Wednesday, 20 June 2007

Questions for Written Answer #2 and #3: 21 May 2007

Here are 2 more WPQs filed for the sitting on 21 May 2007. The first WPQ is about stray cats, and is a follow-up to an earlier OPQ in March 2007, where I had asked about repeat complainants and the MOS did not have the information handy. Unfortunately the information is ultimately not as interesting or helpful as it could be, since the number of repeat complainants is not tracked (I think that's what the response meant).

The second WPQ is, like the one I posted earlier about figures on PRs and citizens, an attempt to get more information on a topic close to the heart of many Singaporeans, on which precious little detailed official data has been available.

It is by now accepted, and probably ingrained in many if not most of us, that Singapore needs to remain open to foreign talent/workers, to enable our economy to continue growing. What we have never seen are official statistics on the types of foreign talent/workers coming into Singapore (although Leong Sze Hian has posted some statistics, albeit without attribution as to source -- see this article, in point F8).

Unfortunately, again I was fobbed off. I basically did not receive a reply to (a) or (b) at all. I'm OK with not getting an answer for (c), if the data is not tracked. But what took the cake was how the response was able to disclose the "published foreign employment level" of 756,000, and yet claim that "a breakdown is not available" with a straight face. It's tough to understand how we can publish a total number without having a breakdown. Another to try again in July.



(Figures on Complaints)

Mr Siew Kum Hong: To ask the Minister for National Development, of the approximately 10,000 complaints about stray cats received by the Agri-Food Veterinary Authority (AVA), HDB and the Town Councils (a) how many were repeat complaints; (b) how many persons are these repeat complaints attributable to; and (c) how many of these repeat complaints were directed to AVA, HDB and the Town Councils respectively.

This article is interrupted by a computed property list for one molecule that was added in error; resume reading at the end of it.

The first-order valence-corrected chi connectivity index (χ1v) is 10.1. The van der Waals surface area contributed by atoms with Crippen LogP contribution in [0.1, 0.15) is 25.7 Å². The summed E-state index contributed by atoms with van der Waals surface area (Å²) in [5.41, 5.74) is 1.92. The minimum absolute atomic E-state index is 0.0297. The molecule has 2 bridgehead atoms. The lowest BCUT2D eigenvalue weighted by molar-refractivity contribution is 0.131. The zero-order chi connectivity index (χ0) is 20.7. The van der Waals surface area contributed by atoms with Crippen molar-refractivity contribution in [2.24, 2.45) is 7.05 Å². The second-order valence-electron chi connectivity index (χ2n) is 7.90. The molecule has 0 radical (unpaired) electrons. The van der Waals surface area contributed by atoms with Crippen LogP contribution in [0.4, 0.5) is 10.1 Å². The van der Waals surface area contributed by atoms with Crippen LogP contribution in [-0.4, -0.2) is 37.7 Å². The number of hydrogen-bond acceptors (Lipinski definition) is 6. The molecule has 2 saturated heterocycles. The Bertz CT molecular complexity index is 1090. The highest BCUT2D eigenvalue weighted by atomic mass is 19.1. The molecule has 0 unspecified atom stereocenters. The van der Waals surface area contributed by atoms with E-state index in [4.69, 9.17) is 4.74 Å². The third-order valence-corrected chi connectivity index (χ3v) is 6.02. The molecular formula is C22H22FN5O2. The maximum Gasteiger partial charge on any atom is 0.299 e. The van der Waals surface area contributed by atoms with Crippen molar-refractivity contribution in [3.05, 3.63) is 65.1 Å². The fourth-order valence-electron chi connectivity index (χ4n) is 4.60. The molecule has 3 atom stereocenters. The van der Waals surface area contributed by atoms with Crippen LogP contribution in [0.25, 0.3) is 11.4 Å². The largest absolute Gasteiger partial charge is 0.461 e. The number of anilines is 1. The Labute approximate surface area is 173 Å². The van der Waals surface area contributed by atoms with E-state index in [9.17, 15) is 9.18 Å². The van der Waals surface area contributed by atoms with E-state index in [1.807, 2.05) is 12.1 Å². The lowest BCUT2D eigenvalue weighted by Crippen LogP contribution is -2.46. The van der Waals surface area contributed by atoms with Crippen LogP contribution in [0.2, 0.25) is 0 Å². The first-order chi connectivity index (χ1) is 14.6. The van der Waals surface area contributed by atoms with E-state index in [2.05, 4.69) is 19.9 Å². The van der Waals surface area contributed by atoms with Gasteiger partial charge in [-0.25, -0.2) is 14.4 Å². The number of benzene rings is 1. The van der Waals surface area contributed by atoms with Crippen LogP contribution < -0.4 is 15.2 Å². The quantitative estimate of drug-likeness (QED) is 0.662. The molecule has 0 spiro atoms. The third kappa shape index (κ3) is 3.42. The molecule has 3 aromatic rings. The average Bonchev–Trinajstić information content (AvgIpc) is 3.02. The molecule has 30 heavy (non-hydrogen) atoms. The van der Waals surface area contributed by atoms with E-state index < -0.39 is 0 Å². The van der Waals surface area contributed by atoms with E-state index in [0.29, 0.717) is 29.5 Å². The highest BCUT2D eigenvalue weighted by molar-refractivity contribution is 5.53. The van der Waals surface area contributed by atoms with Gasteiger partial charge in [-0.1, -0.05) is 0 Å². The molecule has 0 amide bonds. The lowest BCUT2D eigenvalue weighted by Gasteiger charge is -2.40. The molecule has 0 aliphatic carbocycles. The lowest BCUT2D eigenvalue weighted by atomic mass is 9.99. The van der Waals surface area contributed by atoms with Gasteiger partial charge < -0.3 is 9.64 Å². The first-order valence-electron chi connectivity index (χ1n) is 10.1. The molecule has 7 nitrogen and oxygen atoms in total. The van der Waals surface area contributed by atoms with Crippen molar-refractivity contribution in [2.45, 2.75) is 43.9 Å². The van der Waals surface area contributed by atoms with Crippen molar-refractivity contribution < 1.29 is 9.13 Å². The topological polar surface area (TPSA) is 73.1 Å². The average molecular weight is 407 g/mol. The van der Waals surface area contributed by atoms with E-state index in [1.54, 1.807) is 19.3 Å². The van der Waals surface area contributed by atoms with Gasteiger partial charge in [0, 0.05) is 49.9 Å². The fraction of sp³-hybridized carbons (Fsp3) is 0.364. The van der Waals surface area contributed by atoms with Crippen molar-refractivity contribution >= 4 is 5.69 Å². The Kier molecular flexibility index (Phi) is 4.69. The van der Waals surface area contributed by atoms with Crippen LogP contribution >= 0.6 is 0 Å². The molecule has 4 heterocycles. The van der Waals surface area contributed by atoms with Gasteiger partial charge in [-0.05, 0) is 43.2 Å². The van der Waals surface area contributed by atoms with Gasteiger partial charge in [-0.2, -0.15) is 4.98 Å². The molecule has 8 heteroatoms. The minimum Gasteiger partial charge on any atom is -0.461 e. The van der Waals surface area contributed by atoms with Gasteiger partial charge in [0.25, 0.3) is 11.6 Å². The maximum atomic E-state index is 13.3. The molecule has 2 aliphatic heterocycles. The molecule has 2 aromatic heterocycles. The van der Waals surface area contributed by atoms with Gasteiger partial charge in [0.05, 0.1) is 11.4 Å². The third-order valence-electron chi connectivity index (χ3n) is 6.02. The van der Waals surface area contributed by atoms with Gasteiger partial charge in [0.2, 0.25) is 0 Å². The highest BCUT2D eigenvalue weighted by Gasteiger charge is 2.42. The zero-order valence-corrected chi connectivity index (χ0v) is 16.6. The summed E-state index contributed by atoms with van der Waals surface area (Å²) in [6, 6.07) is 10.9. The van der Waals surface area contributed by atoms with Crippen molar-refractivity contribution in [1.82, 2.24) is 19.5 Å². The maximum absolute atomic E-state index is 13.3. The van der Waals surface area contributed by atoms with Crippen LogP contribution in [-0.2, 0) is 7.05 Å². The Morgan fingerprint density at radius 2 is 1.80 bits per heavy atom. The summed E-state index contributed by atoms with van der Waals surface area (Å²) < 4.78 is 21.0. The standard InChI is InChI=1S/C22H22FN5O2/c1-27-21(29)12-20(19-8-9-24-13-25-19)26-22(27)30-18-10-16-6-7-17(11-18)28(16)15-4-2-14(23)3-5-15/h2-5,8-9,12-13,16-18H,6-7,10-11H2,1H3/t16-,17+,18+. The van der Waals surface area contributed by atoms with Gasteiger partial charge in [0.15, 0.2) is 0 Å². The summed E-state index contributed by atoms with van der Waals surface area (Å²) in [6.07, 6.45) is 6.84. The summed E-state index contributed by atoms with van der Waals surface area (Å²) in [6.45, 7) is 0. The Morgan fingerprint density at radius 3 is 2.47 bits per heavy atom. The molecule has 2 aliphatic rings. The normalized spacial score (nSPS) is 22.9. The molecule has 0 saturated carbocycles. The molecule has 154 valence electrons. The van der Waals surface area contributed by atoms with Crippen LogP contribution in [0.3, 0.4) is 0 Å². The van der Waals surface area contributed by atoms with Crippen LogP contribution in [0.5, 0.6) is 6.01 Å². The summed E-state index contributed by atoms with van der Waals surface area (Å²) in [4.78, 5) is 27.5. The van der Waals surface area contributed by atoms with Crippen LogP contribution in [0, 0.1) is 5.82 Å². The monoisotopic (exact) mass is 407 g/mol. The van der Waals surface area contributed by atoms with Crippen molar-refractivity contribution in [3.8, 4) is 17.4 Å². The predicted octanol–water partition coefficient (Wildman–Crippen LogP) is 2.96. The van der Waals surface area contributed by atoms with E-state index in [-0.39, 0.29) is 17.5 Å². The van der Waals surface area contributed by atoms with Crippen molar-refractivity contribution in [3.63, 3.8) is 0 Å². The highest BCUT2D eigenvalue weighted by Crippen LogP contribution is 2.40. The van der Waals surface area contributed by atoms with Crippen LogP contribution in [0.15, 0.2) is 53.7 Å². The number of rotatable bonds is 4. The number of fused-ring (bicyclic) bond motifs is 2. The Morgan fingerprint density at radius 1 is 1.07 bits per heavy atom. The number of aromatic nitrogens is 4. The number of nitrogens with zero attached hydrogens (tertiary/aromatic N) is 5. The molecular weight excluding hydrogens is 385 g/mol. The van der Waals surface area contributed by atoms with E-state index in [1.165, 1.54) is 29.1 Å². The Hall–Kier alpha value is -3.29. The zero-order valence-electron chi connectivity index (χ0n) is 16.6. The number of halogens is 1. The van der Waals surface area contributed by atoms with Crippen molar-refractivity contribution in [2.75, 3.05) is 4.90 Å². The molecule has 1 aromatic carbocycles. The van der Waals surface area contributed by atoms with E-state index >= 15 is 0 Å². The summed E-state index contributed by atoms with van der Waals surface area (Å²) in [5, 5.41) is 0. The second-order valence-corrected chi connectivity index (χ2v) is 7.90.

Mr Mah Bow Tan: Of the 10,000 complaints on stray cats received per year, half were lodged with the Town Councils. The remainder were lodged with AVA and HDB.

Approximately 18% of the total complaints received by the Town Councils were repeat complaints. AVA and HDB do not track the number of repeat complaints.



(Figures and Nationalities)

Mr Siew Kum Hong: To ask the Minister for Manpower for each of the last ten years (a) how many P1, P2, Q, R and S passes were issued; (b) what were the 20 most common nationalities of each class of work pass holders; and (c) what was the average period of validity for each class of work pass.

Dr Ng Eng Hen: Chart 1 shows the employment changes from 1998. The published foreign employment level is 756,000 and a breakdown is not available.

In recent years, our foreign employment has grown in tandem with robust economic growth and job creation. The number of work passes has also risen across the different pass types.

Foreigners of all nationalities can apply for P, Q and S passes. Depending on the industry sector, R pass holders may be from Malaysia, North Asian Sources such as Hong Kong, Macau, South Korea and Taiwan, or Non-Traditional Sources including Bangladesh, China, India, Myanmar, Pakistan, Philippines, Sri Lanka and Thailand.

The length of stay, and hence period of work pass validity, for P, Q and S pass holders is largely determined by their employers. There is no stipulated maximum employment period. In contrast, there is a cap on the period that R pass holders can work in Singapore. MOM recently extended the maximum period to help employers retain their experienced R-pass holders. Please refer to Table 1.

Chart 1: Cumulative Employment Change, Jan 1998 - Dec 2006